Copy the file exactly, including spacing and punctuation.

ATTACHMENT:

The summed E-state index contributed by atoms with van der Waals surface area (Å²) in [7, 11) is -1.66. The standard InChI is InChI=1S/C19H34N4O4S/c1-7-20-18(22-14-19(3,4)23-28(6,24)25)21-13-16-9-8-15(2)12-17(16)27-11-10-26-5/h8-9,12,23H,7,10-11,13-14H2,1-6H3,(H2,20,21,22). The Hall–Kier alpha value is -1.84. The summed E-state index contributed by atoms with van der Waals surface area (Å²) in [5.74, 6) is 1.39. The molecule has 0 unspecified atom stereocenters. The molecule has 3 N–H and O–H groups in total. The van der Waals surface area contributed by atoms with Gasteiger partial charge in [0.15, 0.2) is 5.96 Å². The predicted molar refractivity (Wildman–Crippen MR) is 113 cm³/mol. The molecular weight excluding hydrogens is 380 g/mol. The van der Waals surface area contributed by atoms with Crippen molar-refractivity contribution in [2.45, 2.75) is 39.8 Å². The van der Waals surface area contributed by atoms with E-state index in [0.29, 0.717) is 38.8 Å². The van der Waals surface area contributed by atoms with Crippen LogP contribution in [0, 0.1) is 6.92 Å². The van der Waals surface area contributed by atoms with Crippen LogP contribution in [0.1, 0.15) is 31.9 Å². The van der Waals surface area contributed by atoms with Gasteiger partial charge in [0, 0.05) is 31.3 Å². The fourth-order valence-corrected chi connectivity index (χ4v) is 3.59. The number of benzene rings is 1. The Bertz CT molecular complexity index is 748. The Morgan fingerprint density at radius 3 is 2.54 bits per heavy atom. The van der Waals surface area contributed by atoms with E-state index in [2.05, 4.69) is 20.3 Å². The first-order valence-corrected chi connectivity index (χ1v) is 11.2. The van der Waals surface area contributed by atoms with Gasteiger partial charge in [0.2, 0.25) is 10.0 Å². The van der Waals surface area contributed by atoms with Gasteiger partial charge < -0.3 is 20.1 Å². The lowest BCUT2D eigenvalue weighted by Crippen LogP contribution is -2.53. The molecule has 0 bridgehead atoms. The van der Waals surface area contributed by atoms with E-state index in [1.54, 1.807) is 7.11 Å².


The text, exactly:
The summed E-state index contributed by atoms with van der Waals surface area (Å²) in [7, 11) is -1.66. The standard InChI is InChI=1S/C19H34N4O4S/c1-7-20-18(22-14-19(3,4)23-28(6,24)25)21-13-16-9-8-15(2)12-17(16)27-11-10-26-5/h8-9,12,23H,7,10-11,13-14H2,1-6H3,(H2,20,21,22). The Hall–Kier alpha value is -1.84. The summed E-state index contributed by atoms with van der Waals surface area (Å²) in [5.74, 6) is 1.39. The molecule has 0 unspecified atom stereocenters. The molecule has 3 N–H and O–H groups in total. The van der Waals surface area contributed by atoms with Gasteiger partial charge in [0.15, 0.2) is 5.96 Å². The predicted molar refractivity (Wildman–Crippen MR) is 113 cm³/mol. The molecular weight excluding hydrogens is 380 g/mol. The van der Waals surface area contributed by atoms with Crippen molar-refractivity contribution in [2.45, 2.75) is 39.8 Å². The van der Waals surface area contributed by atoms with E-state index in [0.29, 0.717) is 38.8 Å². The van der Waals surface area contributed by atoms with Crippen LogP contribution in [0, 0.1) is 6.92 Å². The van der Waals surface area contributed by atoms with Crippen LogP contribution in [0.1, 0.15) is 31.9 Å². The van der Waals surface area contributed by atoms with Gasteiger partial charge in [0, 0.05) is 31.3 Å². The fourth-order valence-corrected chi connectivity index (χ4v) is 3.59. The number of benzene rings is 1. The Bertz CT molecular complexity index is 748. The Morgan fingerprint density at radius 3 is 2.54 bits per heavy atom. The van der Waals surface area contributed by atoms with E-state index in [2.05, 4.69) is 20.3 Å². The first-order valence-corrected chi connectivity index (χ1v) is 11.2. The van der Waals surface area contributed by atoms with Gasteiger partial charge in [0.2, 0.25) is 10.0 Å². The van der Waals surface area contributed by atoms with Gasteiger partial charge < -0.3 is 20.1 Å². The lowest BCUT2D eigenvalue weighted by Crippen LogP contribution is -2.53. The molecule has 0 bridgehead atoms. The van der Waals surface area contributed by atoms with E-state index in [1.54, 1.807) is 7.11 Å².